Archive for April, 2012
Hong Kong has one of the better public health systems in the world but the system is groaning under the challenge of an aging population, spiralling costs and rising expectations. In this issue of Periscope we look at some of the problems facing the public health system: As many elderly people rely on the out-patient […]
Hongkongers are lucky to have one of the more equitable public health systems in the world. We enjoy relatively low-cost, high-quality care. Our hospitals employ some of the most advanced technology and our medical professionals are well-trained. But health systems experts have long warned that Hong Kong’s reliance on hospital-based services is out of date […]
Associate Degrees were introduced in 2000 to provide more opportunities for students to pursue tertiary education if they failed to get onto a traditional undergraduate programme. They were supposed to lead to either jobs or to eventual entry into a university degree course. Varsity looks at whether they have fulfilled their promise.
Some of Hong Kong’s temples have swapped dark smoky interiors for clean marble, LED lights and airy glass walls. They want to provide a tranquil setting for spiritual reflection but devotees seem to have mixed feelings about worship in these modern shrines.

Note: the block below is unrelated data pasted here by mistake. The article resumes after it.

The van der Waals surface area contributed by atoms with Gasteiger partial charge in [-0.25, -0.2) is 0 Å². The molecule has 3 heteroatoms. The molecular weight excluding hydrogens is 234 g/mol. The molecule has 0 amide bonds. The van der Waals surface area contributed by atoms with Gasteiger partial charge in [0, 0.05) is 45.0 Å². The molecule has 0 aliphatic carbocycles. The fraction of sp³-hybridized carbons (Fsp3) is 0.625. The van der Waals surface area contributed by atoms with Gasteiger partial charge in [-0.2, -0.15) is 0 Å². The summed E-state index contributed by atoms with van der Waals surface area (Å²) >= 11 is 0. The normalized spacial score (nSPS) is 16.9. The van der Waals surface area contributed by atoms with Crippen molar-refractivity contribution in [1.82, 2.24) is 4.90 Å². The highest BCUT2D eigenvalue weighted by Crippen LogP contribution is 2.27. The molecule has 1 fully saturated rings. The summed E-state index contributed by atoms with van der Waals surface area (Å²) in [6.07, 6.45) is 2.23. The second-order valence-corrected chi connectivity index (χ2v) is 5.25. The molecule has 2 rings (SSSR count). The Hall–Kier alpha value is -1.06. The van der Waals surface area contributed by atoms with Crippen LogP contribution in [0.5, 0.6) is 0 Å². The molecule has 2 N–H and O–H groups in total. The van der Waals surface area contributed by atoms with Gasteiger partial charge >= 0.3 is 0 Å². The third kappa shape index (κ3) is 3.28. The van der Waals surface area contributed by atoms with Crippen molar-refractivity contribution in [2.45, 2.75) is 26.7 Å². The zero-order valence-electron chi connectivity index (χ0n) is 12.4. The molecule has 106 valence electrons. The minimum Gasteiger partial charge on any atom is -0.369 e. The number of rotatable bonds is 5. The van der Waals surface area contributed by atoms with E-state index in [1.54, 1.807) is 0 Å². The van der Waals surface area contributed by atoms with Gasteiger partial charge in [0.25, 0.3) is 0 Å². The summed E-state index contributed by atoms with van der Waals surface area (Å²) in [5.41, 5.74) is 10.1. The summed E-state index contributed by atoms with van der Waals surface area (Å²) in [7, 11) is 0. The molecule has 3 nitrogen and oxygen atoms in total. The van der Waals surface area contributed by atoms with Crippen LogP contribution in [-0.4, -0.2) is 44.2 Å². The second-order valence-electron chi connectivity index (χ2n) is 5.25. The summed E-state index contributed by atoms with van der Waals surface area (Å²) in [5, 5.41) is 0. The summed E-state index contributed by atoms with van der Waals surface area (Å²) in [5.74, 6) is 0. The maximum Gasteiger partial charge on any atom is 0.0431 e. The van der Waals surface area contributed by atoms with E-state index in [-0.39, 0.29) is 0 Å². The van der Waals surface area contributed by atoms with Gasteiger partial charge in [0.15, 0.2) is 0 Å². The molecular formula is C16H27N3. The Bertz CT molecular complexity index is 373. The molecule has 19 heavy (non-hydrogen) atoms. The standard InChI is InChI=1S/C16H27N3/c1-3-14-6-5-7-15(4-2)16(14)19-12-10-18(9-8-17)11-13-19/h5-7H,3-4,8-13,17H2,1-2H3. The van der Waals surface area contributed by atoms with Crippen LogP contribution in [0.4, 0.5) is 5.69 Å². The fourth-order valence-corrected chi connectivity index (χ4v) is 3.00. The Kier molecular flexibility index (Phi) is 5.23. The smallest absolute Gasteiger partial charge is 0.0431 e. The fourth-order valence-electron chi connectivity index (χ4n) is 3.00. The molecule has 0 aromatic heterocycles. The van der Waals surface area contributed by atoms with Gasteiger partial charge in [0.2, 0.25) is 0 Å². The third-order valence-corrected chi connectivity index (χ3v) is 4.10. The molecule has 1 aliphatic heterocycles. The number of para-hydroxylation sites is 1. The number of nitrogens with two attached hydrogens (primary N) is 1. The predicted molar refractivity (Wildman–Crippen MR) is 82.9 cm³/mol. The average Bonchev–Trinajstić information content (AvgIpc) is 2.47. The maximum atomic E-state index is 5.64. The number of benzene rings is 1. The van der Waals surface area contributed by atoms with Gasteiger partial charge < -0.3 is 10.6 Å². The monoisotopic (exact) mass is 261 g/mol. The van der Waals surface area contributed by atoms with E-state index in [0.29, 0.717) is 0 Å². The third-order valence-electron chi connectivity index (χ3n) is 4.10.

Listen to a dazzling choice of independent music online for free, or even better, upload and share your own.
Overworked and underpaid – that’s how many nurses in Hong Kong’s public hospitals feel and they are leaving the public sector and even the profession in high numbers. So far, Hospital Authority efforts to stem the exodus don’t seem to be working. Varsity looks at the underlying reasons behind Hong Kong’s nursing shortage.
Plans to allow overseas-qualified doctors to work in Hong Kong’s public hospitals under a limited registration system have come under fire from local doctors’ groups who say the scheme could affect the quality of medical care provided. The critics are unhappy doctors under the scheme will be exempted from taking a licensing exam.
As a boy, Sam Wu dreamed of being a DJ, a singer, maybe a journalist. He wanted a stage, he wanted to perform but he became a teacher instead. Three years ago Wu was briefly famous after winning the Amazing Race Asia. Out of the limelight, Wu continues to teach and, as he tells Varsity, he realises he has found his stage after all.
Cinema is an experience of sound and vision but that doesn’t mean the blind and deaf can’t enjoy it too. As Varsity learns, audio descriptions can bring the cinema-going experience alive for the blind. While subtitles that go beyond dialogue to descriptions of other sounds in a film enrich cinema for the deaf.
Treat yourself to samples of the latest beauty products, customised to your tastes and delivered to your door.